breast of the man who was reclining on his left. Jesus would be sitting in
      the place of the host, at the centre of the single side of the low table.
      The disciple whom Jesus loved must have been sitting on Jesus' right, for as
      he lent on his elbow at the table, his head was in Jesus breast. The
      disciple whom Jesus loved is never named. Some people have thought that he
      was Lazarus, for it is said Jesus loved Lazarus (John 11:36). Some people
      have thought he was the rich young ruler. It is said that Jesus loved him
      (Mark 10:21); and it has been imagined that in the end the young man did
      decide to stake everything on Jesus. Some people have thought that he was
      some otherwise unknown young disciple near and dear to Jesus, like a son.
      Some people have thought that he was not a real flesh and blood person at
      all, but only an ideal picture of what a perfect disciple ought to be. But
      through the years the general opinion has always been that the beloved
      disciple was none other than John himself; and we may well believe that this
      is so."
      Barclay then goes on to suggest Judas had the place of honour on the left
      of Jesus.

      My first curious Josephian type note then, perhaps no more than another mere
      coincidence, is this:

      "Rachel was in childbirth and she had a difficult labour. When she was in
      her difficult labour the midwife said to her, 'do not be afraid for now you
      will have another son' [a breach birth?]. As her soul was departing (for she
      died), she named him BEN ONI But his father called him BEN JAMIN." Genesis
      35:16b-18; BEN ONI: Son of my Sorrow, BEN JAMIN: Son of my Right Hand. It is
      as if Jesus facing treachery and denial amongst other ordeals was a man of
      sorrows, acquainted with grief and yet the Beloved Disciple was a comforter
      at his right hand; (there may or may not be a connection with casting the
      net on the right of the boat, (21:6).
      It is at least worth considering that before the
      footwashing and Judas' exit, Peter and Judas had sat either side of Jesus.

      (b) My second curious note is this. 4G places emphasis of Jesus in relation
      to the Temple, particularly but by no means exclusively the Temple
      cleansing. If Jesus is seen in Messianic terms surely this relates to the
      Great Angel of the Covenant coming suddenly to cleanse the Temple. Like
      Malachi, 4G and all the Gospels emphasise the role of John the Baptist,
      Malachi also emphasises the importance of being respectful sons of the
      Father and dwelling on / meditating on the Name of the Father, the theme of
      the Prodigal that brings us closest to Jesus understanding of his own
      sonship and that of the Father, (Malachi 1:4-6; 3:1 and 3:16). Malachi also
      emphasises the bringing of tithes to the Temple whereas Jesus accuses the
      Temple rulers of turning the Temple into a den of thieves (full of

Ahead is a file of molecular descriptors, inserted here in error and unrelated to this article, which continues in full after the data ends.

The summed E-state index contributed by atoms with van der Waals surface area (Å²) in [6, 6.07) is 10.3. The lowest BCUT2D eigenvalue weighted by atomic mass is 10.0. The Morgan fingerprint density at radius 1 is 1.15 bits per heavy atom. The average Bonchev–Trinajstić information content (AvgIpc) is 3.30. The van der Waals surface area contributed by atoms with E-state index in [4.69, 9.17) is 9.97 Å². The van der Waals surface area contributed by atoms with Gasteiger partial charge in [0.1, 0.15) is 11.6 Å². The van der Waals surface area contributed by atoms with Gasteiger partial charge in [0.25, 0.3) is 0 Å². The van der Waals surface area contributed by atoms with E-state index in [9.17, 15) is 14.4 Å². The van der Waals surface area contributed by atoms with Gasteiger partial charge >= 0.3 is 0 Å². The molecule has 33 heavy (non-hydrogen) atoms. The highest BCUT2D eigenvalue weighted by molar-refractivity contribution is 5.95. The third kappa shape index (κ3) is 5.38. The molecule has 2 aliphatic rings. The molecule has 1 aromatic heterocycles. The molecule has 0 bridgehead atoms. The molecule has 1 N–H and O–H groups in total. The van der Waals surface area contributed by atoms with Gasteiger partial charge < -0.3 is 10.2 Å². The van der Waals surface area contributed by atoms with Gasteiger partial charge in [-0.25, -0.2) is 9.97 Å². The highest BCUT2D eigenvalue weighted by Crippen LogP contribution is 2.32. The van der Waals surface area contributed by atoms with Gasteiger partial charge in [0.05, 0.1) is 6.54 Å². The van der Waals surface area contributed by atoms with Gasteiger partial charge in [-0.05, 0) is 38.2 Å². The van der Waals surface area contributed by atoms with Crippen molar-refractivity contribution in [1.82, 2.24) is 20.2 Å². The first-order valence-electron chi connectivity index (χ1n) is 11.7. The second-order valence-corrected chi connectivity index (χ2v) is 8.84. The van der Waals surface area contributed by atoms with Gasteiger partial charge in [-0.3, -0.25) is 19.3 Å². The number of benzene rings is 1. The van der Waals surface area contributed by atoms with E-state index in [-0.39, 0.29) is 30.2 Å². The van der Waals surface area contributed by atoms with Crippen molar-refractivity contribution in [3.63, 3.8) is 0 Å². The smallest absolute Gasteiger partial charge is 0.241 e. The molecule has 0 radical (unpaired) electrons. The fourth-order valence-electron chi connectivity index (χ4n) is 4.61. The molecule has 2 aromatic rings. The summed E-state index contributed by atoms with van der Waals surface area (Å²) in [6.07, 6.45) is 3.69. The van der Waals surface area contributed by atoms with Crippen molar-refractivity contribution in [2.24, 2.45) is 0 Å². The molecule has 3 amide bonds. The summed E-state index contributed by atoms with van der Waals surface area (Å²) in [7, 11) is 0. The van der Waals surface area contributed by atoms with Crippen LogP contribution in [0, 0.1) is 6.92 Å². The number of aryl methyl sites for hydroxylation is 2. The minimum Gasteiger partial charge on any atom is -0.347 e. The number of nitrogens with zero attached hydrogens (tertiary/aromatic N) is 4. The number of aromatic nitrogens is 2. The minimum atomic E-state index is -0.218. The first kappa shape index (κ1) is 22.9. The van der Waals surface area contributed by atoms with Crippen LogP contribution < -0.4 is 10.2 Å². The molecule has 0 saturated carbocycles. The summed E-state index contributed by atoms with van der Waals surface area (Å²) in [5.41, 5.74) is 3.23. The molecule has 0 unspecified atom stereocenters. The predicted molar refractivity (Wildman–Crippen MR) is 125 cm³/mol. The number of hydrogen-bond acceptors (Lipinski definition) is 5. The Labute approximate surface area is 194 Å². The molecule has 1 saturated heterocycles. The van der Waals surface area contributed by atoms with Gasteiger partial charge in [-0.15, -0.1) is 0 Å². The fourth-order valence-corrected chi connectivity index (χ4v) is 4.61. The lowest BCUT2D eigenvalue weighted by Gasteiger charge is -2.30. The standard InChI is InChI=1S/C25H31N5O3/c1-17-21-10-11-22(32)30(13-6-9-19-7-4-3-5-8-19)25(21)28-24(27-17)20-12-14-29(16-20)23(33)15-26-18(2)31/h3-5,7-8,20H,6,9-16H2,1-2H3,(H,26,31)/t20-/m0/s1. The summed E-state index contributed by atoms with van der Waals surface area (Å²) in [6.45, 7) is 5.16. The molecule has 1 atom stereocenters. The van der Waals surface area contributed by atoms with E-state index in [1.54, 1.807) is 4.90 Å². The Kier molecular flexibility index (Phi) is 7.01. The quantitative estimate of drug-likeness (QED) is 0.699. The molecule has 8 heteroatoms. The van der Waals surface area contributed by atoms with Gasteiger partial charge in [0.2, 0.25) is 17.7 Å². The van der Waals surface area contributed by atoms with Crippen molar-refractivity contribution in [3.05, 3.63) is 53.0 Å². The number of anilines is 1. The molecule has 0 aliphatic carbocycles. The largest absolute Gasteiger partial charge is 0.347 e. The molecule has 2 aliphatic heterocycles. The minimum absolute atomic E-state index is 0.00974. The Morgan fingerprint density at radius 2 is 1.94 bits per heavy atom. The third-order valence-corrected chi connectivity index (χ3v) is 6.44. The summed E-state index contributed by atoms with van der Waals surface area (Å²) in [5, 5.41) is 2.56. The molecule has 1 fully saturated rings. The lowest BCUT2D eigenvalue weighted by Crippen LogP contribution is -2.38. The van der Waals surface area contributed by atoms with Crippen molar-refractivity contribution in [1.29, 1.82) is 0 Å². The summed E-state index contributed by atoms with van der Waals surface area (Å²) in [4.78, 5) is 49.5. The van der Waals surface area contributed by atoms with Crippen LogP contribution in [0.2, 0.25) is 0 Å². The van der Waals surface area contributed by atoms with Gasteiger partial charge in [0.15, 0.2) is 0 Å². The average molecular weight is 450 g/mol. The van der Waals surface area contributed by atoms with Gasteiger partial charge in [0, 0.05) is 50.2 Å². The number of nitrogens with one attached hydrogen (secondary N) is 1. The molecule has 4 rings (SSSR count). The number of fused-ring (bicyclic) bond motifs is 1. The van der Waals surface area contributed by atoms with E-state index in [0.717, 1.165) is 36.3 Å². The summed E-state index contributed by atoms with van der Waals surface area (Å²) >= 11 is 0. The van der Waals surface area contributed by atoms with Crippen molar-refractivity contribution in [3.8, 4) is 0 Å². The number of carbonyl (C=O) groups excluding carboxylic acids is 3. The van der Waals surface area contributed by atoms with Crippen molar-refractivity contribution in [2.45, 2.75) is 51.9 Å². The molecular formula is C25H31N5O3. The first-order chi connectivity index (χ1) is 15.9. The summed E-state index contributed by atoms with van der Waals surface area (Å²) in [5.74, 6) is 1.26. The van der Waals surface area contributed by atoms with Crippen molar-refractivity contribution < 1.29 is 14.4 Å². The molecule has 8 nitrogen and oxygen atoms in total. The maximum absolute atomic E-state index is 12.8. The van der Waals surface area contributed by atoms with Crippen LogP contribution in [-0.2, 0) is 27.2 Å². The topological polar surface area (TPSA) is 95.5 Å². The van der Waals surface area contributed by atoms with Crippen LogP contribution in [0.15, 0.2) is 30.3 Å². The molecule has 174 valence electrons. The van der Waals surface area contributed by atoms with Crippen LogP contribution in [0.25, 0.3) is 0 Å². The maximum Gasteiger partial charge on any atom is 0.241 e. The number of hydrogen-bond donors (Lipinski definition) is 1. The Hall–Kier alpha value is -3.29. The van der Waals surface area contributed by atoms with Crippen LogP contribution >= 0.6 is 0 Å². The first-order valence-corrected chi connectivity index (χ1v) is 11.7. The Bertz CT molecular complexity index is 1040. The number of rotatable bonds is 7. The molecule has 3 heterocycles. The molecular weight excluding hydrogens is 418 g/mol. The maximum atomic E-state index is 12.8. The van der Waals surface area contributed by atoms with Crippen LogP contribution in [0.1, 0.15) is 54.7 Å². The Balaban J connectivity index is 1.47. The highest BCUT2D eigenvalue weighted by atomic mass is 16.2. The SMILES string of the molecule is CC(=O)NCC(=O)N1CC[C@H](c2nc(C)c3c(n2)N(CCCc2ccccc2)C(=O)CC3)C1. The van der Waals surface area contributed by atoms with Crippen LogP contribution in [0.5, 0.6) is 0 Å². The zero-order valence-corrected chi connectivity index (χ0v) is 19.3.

idolatrous Tyrian silver, a stable monetary currency instead of corn,
      Galilean bread is sold to the dogs while the Galilean peasants go without).
      Here Jesus is a Joseph type seeking to feed the people. Indeed, as some
      scholars argue, the Sabbatical laws and the Jubilee may reflect the Joseph
      saga, and these agricultural food laws and the Year of Jubilee is recalled
      in the Lucan 'Sermon in Nazareth' where Jesus announces the Isaianic
      favourable year of liberty. It is as if Jesus is a wise Joseph preparing the
      way for a Kingdom or else a New Exodus. As Luke reminds us, when Jesus was
      about thirty years old he began his ministry just like Joseph who we are
      told was thirty years old when he entered the service of Pharaoh, (Genesis
      41:46) and had authority over the whole land. Indeed this Josephian type
      emphasis is found in what Q scholars call Luke's source, L and in John,
      documents often associated with the Palestinian Hellenists.

      We know that the 'Our Father' begins with a meditation on the divine Name,
      YHWH, which I think should be read in the light of Malachi 3:16 and its
      whole context of the Temple, preparation for the coming of the great Angel,
      an almost Josephian emphasis on the Temple as a granary (not a den of
      thieves), and on the correct approach to sonship, (Malachi 1:6-7, note
      Paul's allusion to this passage in 1 Cor.15:22). Now consider the Great
      Angel as Wisdom Incarnate, as the earthly vision of the Invisible God, the
      Holy Spirit or the Shekinah Glory of YHWH in the context of the following
      passages, one rabbinical and the other from Matthew:

      "R. Hanninah b. Teradion said: If two sit together and no words of the law
      [Torah] are spoken between them, there is the seat of the scornful. But if
      two sit together and the words of the law are spoken between them, the
      divine presence, [the Shekinah] rests between them, as it is written, Then
      they that feared the Lord spoke one with another: and the Lord hearkened and
      heard, and a book or remembrance was written before him, for them that